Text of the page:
By Joel Warner
By Michael Roberts
By Alan Prendergast
By Michael Roberts
By Michael Roberts
By Amber Taufen
By Patricia Calhoun
By William Breathes
Friend, are you tired of living in a crackerbox? Do you dream of a mansion on a hill?
Does that dream include stately stone turrets, wraparound porches, vaulted ceilings, a home theater, and a family room the size of an airplane hangar, suitable for the toddling heirs to your estate? Do you wallow in real estate brochures that repeat lulling phrases -- new standard of luxury, dramatic stone entryway, hand-hewn logs, expansive views, custom cabinetry, knotty pine details, distinctive residence, exclusive collection-- like a hypnotist's spiel? Do you find yourself cruising by dazzling mountain properties that aren't even on the way home?
What's that? You don't have the money for one of these seven-figure beauties?
Pshaw. A thousand times pshaw.
Forget about paying retail. Build your dream home yourself. Well, maybe not by yourself -- you can get fine craftsmen to do it, experienced masons and carpenters and plumbers and what-not. And you can use other people's money and other people's credit to finance the project. Maybe build three or four hulking spec homes while you're at it, promising to pay everybody back when the homes sell -- or the day after never, whichever comes first.
Colorado's troubled luxury-home market is no place for the timid. But for the few, the bold, the highly motivated, opportunity abounds. If you're a truly visionary builder, you know how to get the job done. How to get work out of trusting subcontractors and stall payment indefinitely. How to get appraisals and bank loans for amounts far, far above what the county says the property is actually worth. How to brush off liens, foreclosure actions and fuming creditors like dandruff off a fine silk suit. And finally, how to take the fruit of your labors to market.
You think this takes big buckets of money? Think again. What it takes is something much more basic. Call it will, desire, gumption, cojones.
"I am shy, but I have imagination," Elder told a psychologist who was preparing a report in Elder's divorce proceedings a few years ago. "I am a persistent guy. I am strong-willed."
Elder's persistence has produced four sprawling houses in the hills outside of Kittredge. It's also resulted in a long trail of lawsuits and complaints of shabby treatment, with enough plot twists and intrigue to supply a TV courtroom drama for an entire season.
Former employees and business associates describe Elder as a smart, beguiling entrepreneur with a knack for drawing others into his formidable projects. Some say his dream of erecting high-end homes on the aptly named Troublesome Gulch Road simply got out of hand; others say he's used the legal system to keep creditors at bay and has burned people who invested their time, money and talent in his dream.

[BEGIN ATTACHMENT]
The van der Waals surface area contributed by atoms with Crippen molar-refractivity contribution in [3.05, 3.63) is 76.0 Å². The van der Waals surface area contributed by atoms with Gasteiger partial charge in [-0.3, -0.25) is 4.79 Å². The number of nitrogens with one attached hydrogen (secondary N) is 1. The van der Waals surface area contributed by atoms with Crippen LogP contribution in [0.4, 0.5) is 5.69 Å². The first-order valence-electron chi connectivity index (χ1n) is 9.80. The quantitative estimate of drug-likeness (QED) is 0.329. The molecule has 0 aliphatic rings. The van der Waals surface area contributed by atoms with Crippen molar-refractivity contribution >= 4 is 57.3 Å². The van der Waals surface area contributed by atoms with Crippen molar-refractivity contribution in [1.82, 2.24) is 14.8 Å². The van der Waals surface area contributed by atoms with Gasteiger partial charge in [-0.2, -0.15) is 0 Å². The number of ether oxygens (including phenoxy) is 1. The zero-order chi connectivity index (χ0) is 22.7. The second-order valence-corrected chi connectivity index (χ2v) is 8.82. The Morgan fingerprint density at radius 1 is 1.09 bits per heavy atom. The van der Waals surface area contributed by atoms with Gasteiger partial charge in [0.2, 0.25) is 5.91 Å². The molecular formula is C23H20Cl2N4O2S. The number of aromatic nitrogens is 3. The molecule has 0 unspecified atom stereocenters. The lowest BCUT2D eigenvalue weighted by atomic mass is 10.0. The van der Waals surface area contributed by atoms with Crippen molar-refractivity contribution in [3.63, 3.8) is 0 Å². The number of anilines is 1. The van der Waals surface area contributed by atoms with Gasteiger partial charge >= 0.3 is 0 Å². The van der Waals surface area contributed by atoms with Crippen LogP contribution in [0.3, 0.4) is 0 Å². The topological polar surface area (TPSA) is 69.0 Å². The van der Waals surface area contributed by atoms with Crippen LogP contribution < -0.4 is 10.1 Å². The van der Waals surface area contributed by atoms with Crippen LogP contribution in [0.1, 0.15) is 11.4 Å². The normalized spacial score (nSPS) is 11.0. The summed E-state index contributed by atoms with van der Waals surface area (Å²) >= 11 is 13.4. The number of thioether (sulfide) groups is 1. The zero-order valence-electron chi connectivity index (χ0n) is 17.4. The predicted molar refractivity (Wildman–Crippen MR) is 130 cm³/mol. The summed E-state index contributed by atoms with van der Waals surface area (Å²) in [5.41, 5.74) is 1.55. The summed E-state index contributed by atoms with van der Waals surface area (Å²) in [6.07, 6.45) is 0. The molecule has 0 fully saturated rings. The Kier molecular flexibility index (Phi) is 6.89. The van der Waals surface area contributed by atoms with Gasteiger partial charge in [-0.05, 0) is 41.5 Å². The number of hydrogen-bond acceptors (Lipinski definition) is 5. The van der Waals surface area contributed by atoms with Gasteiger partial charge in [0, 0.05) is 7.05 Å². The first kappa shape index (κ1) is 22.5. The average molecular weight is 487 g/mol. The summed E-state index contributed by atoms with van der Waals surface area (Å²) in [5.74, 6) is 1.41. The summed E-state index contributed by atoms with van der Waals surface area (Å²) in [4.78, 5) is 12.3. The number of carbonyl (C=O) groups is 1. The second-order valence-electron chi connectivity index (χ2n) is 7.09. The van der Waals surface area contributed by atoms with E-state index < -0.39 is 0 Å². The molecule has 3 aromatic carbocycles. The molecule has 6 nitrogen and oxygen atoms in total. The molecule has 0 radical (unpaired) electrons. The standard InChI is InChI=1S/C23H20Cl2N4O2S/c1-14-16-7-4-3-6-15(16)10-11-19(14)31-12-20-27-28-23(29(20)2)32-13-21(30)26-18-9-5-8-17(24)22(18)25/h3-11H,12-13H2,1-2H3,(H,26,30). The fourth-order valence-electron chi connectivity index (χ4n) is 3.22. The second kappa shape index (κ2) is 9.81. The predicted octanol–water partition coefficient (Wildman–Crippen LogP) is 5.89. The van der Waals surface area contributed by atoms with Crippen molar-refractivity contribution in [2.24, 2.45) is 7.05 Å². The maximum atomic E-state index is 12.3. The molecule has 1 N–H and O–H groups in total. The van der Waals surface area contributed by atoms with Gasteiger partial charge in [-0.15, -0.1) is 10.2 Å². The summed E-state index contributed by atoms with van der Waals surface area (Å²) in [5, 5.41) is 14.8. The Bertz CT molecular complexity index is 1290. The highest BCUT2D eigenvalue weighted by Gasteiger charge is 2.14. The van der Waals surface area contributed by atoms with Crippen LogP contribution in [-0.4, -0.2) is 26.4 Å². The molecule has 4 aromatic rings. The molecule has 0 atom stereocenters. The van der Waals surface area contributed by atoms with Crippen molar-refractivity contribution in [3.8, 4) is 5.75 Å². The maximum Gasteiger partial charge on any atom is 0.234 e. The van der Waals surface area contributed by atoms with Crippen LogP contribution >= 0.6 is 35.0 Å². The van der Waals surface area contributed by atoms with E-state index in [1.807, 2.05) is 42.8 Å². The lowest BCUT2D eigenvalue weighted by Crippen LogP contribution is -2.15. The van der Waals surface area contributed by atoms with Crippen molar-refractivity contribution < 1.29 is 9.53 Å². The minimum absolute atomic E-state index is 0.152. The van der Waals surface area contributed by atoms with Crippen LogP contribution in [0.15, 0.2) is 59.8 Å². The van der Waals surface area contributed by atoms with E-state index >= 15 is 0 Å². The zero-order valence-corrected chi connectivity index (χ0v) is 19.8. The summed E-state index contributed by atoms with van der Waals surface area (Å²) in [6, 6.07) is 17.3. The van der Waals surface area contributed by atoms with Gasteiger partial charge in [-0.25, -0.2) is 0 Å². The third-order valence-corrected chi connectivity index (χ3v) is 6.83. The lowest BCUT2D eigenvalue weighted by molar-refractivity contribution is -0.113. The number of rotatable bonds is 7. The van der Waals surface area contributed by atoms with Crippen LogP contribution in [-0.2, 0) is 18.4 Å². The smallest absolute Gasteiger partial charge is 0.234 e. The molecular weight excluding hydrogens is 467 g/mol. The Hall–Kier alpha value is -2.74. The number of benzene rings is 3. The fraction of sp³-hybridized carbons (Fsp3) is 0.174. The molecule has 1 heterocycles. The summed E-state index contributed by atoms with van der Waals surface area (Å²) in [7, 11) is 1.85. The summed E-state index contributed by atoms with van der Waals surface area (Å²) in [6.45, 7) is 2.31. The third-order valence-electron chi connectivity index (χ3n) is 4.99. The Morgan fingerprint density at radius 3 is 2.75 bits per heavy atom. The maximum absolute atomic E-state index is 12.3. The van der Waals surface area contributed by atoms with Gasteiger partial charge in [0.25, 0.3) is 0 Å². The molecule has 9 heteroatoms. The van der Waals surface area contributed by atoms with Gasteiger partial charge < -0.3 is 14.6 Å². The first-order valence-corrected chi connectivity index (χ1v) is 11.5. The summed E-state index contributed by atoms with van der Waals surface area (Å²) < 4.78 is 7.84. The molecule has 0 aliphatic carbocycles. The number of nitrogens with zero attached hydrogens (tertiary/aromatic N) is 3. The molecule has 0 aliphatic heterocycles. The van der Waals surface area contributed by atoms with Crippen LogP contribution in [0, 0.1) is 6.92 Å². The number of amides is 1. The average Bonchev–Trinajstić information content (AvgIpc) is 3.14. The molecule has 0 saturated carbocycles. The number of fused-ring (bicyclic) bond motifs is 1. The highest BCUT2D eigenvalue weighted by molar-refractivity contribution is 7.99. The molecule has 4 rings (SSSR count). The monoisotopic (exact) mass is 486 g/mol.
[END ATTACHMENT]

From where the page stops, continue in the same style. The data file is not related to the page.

"Harry charms everybody," says one source who worked closely with Elder on the four homes. (Several former Elder associates requested anonymity, expressing concerns about ongoing litigation.) "I kept going with his promises because he talks a good game. But he was really lying to me."
Elder, who lives in one of his homes on Troublesome Gulch that has been listed at $1.5 million, blames the project's checkered history on financing problems and unreliable helpers. The economic downturn of 2001-'02 hammered the luxury market hard; many of his lenders went under, replaced by less sympathetic banks. As Elder tells it, the problem was compounded by unscrupulous business associates and subcontractors who did unacceptable work or delayed the project. It was because of these multiple catastrophes, he says, that two of the homes have been lost to foreclosure. Three years after the homes were first advertised for sale, they've undergone a series of changes of title. But not one has sold to a disinterested buyer.
"We started construction when we had a very aggressive market," Elder says. "When 9/11 hit, the brakes went on. Some of the banks went out of business. It became a little bit difficult to continue. But the market in Evergreen is becoming robust again.
"With the homes that got refinanced, there were quite a lot of people who got paid. Some people settled, and some people did less than great work. When you're dealing with four major homes and the banks pull the rug out from under you -- it's not like there's one answer as to what happened."
There is, of course, more than one version of who Harry Elder is and how he came to build the big houses. There's the version Elder himself has told, the story of a hardworking, self-made businessman who earned a fortune in the garden-center business, fell in love with the Colorado mountain lifestyle and set out to share the love by building these extravagant homes.
There are other versions circulating around Evergreen -- stories about strained friendships and unpaid bills, about a man striving to project prosperity despite stunning setbacks. And there is another kind of story told in nearly two decades' worth of court records scattered around the metro area, in which Elder is listed as a defendant in dozens of lawsuits seeking money for alleged services rendered or contracts unfulfilled. Many of the cases were later dropped or settled; in some instances, Elder prevailed. The sums involved aren't huge (most of them are county court cases), but the pattern is clear: bundles of cash promised, denied, shifted, fought over -- and finally abandoned to the legal winds.